The eighth edition of the Beijing International Film Festival gets under way Sunday night. A spectacular ceremony, some 25 miles away from downtown Beijing will kick off a week of cinema-related celebrations that look little like any other major film festival.
That the opening ceremony is not followed by a film screening is one indicator. The deeply uneven film selection policy is another.
Baffling many in the industry, the festival lineup boasts both notable exclusions, and perplexing inclusions. A decision earlier this month to exclude the previously announced “Call Me By Your Name” was shock enough to produce a few ripples in the normally tightly-controlled Chinese Internet. And it further underlines the increasingly hard line being taken by Chinese regulators against LGBT content.
But policy, as manifested in the Beijing festival’s selection, does not appear wholly consistent.
The BJIFF’s Panorama section this year finds room for “Deadpool,” the “X-Men” spinoff from 2016 that was not allowed a release in mainstream Chinese theaters. Regulators rarely explain their decisions and it was widely assumed to be too sexy, and too vulgar.
In another policy reversal, the festival will also play “Have a Nice Day.” This animated drama targeting adult viewers deals with crime, corruption and disillusion with society. It had its world premiere in Berlin 14 months ago, but was so toxic that in June last year, producers were pressured to with draw it from the animation festival in Annecy. It had a reprieve in China, playing the Pingyao festival in October, and getting a minimalist theatrical release in December. It earned a pitiful $414,000.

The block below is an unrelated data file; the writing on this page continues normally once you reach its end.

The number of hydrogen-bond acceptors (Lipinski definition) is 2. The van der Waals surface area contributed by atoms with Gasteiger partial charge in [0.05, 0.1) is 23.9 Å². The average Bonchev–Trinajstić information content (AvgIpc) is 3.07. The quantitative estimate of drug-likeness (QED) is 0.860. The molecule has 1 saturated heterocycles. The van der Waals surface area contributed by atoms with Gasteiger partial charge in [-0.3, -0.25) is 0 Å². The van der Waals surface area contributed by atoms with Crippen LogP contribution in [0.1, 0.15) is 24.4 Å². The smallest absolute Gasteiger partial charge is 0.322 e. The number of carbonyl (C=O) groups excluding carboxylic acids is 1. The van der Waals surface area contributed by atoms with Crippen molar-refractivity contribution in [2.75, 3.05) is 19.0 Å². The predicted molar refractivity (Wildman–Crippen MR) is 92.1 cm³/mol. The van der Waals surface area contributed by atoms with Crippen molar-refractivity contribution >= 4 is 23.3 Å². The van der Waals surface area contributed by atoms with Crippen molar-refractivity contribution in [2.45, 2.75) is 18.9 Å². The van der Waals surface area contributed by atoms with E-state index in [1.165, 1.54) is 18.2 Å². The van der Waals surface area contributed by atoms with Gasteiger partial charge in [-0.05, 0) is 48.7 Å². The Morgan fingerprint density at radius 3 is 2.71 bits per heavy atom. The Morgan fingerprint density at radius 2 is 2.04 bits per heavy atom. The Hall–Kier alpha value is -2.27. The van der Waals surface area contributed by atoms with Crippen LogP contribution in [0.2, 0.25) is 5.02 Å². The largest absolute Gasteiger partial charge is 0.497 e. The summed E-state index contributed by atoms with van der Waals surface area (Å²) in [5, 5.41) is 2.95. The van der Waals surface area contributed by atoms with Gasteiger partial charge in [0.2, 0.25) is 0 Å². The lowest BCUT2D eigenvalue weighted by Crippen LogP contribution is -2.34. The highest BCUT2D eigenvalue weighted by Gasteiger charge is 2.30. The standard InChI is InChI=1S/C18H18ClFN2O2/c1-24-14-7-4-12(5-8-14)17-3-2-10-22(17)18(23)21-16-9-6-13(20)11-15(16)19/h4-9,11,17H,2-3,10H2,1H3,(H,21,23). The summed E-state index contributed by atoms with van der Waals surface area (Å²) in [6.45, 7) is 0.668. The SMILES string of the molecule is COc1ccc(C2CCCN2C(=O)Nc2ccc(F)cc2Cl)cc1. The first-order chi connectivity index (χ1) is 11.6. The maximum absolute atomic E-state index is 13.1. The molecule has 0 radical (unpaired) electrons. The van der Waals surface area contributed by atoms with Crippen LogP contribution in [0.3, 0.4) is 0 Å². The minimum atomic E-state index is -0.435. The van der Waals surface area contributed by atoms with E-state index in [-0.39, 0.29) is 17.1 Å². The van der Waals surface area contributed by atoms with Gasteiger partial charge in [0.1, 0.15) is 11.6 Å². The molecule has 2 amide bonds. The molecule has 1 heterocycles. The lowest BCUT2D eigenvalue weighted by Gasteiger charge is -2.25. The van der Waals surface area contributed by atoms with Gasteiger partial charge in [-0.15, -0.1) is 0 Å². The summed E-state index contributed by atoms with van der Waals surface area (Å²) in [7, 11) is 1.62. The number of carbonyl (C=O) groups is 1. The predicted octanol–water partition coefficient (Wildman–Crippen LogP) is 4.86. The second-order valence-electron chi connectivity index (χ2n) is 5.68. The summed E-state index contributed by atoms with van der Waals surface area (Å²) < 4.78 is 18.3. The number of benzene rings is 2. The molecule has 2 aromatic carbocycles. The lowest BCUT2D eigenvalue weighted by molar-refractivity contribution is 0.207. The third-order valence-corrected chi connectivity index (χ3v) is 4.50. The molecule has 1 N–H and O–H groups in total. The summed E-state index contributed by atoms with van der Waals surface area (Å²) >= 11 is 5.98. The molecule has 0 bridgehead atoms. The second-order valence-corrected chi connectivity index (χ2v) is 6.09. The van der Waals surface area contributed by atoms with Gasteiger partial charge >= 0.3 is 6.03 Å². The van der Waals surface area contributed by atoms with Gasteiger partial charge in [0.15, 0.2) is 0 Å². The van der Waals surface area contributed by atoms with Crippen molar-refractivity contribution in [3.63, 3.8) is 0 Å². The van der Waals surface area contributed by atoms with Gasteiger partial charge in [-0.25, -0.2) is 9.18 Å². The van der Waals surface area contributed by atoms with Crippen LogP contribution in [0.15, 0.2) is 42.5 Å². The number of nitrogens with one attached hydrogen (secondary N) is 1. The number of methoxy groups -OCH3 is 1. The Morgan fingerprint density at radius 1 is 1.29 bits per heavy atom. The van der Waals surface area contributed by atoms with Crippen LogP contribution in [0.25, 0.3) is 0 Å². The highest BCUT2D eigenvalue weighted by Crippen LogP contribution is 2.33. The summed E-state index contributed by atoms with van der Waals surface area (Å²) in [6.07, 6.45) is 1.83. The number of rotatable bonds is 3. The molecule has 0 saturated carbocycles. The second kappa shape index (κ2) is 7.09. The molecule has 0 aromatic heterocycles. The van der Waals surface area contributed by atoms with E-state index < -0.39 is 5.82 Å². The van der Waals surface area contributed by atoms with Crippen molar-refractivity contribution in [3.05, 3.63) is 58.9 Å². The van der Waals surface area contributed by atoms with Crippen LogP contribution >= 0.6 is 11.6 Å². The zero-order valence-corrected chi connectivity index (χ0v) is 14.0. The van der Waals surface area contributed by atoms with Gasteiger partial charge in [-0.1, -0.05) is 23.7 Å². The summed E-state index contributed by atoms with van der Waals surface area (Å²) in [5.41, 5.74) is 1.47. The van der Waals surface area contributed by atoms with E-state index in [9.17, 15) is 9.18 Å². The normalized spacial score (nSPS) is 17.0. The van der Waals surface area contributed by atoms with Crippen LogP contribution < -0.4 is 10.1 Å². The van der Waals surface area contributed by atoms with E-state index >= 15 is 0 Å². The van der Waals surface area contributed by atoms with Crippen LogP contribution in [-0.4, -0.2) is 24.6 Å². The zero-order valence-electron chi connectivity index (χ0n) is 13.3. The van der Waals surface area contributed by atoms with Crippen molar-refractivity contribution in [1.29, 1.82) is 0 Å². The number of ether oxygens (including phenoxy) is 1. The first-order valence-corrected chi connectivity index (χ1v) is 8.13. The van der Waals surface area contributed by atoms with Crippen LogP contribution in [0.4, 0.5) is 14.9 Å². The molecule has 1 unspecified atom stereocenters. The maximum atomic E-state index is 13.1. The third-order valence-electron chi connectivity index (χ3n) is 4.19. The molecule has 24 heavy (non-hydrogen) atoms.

Additionally, some seven South Korean films – including Hong Sang-soo-directed pair “Claire’s Camera” and “The Day After,” and 2017 blockbuster “The Battleship Island” – played in Wanda and CGV multiplexes in a week of pre-festival screenings.
This the first time in more than 20 months that Korean made titles have been allowed to play in China. The Middle Kingdom began an undeclared cold war against South Korean goods and services in July 2016, when the South Korean government was moving towards a decision to install the THAAD anti-missile system. “It is the first time a movie made only in Korea has been screened in China in two years, except for films co-produced by Korea and China,” an official related with the film industry in Beijing said.
The competition section is a hodge-podge of films from the 2017 festival circuit (Samuel Benchetrit’s “Dog” and Saul Dibb’s “Journey’s End”), others from China’s political friends, and the incongruously the Hong Kong-Chinese blockbuster “Operation Red Sea,” that is now the second highest grossing movie ever in China. Lending his considerable prestige is Wong Kar-wai, as president of the jury which will select the winners of the Tiantan prize.
The festival also makes a point of juxtaposing some of the most commercial international films of recent years against deep-dive art-house collections.
Christopher Nolan’s “The Dark Knight Trilogy,” the “Jurassic Park” and six of the “X-Men” series are given house room. So too are thematic programs of films by Russian filmmaker Andrei Tarkovsky and Sweden’s Ingmar Bergman. The non-competition Panorama section also includes “The Florida Project,” “The Disaster Artist,” and “Get Out.”
But the festival purists may not have it right. Making use of China’s ubiquitous and powerful online ticketing platforms, the festival was able to announce that it had sold out screenings for “Battleship Island,” “Jurassic Park” and “X-Men” in just seconds.